Prehistoric & Ancient Paris: 6 Must-See Places

Paris has some of the most internationally renowned museums and art galleries, representing spectacular art and material culture from all over the World, past and present. But what of the history of Paris itself? Most of us at some stage or other have learned about the French Revolution and know of the storming of the Bastille. Archaeological sites and museums relating to the prehistoric and ancient past, however, feature less on lists of must-see places to visit in Paris. If archaeology and the more distant past is your thing, here are my recommendations for six places you should not miss.

Musée Carnavalet – History of Paris

Neolithic Canoe Carnavalet Museum Paris
One of the Neolithic wooden canoes found in Bercy on the left bank of the Seine in 1991, some 6,600 years old.

Cluny Museum - Museum of the Middles Ages

Iron Age Artefacts Cluny Museum
Celtic gold artefacts from various locations in France, on display in the paris museum.

Les Arènes De Lutèce – Roman Amphitheatre

Roman Amphitheatre Paris
Looking into the arena of the Roman amphitheatre.

Thermes De Cluny – Roman Public Bath House

Lip Reading Tour Musee De Cluny
The substantial, above-ground remains of what was a public bath house in Roman Lutetia.

The Catacombs of Paris

Paris Catacombs Passage
Although the ossuary is medieval, the tunnels used to store the bones were initially dug by the Romans.

Crypte Archéologique Du Parvis Notre-dame – Roman Port on the Île De La Cité

Crypte Archeologique Notre Dame Roman Bath House
Remains of the bath house are greatly enhanced by multimedia displays in the archaeological crypt beneath the Notre Dame Cathedral.

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Roman Bath House – Les Thermes Antiques de Cluny

The Thermes de Cluny are the relatively well preserved ruins of what was a massive public bathhouse constructed by the Romans during the 3rd century AD. Given that the ancient buildings have been in constant use since the Middle Ages the preservation of these ruins is quite remarkable. In fact they are amongst the most substantial surviving Roman remains in all of northern Europe. A number of architectural elements typical of Roman bathhouses are still intact, including the frigidarium (cold water baths), the caldarium (hot water room), the tepidarium (warm water room) and the gymnasium. The bath house is part of the Cluny Museum, and some of the halls are used to display Roman and prehistoric artefacts. Parts of the bath house can be viewed from the street.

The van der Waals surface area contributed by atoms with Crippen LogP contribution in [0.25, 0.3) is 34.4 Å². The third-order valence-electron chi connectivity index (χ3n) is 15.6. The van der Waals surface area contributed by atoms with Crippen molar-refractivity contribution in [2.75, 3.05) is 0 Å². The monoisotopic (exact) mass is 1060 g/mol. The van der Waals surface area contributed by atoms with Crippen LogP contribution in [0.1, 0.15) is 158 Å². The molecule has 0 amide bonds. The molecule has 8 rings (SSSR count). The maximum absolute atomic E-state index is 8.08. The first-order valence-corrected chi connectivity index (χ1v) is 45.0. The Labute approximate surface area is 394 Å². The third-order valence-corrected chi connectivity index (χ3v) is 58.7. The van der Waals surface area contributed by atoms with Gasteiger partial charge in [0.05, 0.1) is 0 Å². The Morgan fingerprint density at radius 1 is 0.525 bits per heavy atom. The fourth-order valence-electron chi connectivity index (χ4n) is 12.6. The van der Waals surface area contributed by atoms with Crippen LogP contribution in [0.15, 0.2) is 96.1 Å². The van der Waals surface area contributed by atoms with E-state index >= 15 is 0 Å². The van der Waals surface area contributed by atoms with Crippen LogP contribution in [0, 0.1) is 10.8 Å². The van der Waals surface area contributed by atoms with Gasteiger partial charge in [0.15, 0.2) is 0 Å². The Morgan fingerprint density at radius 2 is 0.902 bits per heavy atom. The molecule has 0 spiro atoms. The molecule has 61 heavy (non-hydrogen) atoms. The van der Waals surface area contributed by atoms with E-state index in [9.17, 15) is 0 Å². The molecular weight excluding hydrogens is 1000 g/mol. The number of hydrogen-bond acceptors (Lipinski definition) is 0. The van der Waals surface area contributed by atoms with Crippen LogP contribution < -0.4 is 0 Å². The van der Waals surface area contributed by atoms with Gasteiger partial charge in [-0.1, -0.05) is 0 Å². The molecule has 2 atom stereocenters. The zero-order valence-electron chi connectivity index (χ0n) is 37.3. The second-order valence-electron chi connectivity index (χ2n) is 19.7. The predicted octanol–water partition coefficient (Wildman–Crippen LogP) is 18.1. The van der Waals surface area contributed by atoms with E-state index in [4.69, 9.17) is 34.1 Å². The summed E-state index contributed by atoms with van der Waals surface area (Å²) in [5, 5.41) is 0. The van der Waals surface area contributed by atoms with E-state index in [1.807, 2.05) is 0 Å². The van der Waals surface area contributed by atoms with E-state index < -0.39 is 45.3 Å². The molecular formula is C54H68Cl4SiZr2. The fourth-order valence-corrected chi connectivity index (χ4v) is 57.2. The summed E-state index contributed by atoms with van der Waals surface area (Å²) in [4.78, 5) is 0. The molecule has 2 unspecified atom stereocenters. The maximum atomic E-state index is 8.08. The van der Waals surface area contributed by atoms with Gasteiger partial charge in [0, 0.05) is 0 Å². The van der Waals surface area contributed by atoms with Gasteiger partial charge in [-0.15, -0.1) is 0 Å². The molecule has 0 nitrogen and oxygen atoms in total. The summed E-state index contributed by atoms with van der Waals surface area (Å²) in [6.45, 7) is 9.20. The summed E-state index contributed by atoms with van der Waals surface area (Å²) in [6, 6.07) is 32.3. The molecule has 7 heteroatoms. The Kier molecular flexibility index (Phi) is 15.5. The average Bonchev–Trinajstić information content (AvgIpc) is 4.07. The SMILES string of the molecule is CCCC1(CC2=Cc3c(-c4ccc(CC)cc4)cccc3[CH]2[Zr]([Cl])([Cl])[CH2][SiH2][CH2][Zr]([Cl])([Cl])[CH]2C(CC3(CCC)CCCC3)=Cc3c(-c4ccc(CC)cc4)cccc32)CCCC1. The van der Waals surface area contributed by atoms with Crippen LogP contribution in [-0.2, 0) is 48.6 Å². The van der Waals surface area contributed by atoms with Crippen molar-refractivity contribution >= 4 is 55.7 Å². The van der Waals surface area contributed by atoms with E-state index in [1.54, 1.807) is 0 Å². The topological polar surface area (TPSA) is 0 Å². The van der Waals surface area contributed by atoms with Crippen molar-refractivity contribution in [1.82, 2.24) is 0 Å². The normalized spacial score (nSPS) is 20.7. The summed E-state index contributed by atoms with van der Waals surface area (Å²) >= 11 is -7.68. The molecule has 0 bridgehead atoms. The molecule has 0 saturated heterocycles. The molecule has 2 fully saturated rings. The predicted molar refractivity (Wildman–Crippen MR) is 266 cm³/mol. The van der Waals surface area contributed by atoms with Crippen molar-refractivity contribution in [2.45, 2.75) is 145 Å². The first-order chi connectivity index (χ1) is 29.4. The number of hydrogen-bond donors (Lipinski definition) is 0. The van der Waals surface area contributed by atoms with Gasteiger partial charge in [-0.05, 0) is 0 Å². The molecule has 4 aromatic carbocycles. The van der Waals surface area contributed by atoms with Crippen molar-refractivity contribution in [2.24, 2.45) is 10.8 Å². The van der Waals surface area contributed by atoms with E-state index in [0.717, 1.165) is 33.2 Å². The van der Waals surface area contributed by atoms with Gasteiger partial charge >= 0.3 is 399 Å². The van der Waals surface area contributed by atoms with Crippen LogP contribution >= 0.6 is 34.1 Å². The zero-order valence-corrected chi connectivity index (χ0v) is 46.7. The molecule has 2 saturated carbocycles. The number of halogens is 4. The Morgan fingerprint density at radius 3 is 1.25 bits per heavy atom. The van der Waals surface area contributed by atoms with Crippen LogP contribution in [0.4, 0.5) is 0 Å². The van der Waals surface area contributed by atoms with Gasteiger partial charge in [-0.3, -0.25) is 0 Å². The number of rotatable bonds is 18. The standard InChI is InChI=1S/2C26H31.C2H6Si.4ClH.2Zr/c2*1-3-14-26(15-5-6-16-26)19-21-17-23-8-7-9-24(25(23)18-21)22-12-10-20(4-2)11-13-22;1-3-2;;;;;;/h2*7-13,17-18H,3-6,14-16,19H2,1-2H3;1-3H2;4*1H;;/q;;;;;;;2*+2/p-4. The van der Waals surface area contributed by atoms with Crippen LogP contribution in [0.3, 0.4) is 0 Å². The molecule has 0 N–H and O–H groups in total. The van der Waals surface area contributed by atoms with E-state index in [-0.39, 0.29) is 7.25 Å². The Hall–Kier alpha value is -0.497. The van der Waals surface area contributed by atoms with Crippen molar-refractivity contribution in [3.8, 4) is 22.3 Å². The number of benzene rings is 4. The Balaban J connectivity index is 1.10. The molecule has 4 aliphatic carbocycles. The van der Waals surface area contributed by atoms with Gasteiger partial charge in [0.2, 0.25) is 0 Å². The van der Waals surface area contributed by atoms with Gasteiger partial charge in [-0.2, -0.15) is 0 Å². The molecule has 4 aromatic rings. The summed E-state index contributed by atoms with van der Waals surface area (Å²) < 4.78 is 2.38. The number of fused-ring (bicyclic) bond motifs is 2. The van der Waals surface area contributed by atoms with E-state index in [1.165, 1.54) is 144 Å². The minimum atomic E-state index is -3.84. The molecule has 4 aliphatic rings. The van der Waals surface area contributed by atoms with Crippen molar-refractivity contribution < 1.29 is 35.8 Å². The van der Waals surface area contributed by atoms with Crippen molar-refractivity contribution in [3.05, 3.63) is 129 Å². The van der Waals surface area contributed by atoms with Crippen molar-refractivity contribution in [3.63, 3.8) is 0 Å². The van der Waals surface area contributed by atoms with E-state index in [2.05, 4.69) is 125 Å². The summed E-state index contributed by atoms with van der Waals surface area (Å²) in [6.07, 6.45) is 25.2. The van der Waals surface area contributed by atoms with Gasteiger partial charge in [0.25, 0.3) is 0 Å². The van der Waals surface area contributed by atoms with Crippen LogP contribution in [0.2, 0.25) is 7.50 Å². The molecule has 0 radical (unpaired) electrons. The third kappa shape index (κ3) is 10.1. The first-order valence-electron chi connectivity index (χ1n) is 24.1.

Archaeology Travel Writer

Thomas Dowson

With a professional background in archaeology and a passion for travel, I founded Archaeology Travel to help more people explore our world’s fascinating pasts. Born in Zambia, I trained as an archaeologist at the University of the Witwatersrand (South Africa) and taught archaeology at the universities of Southampton and Manchester (England). Read More

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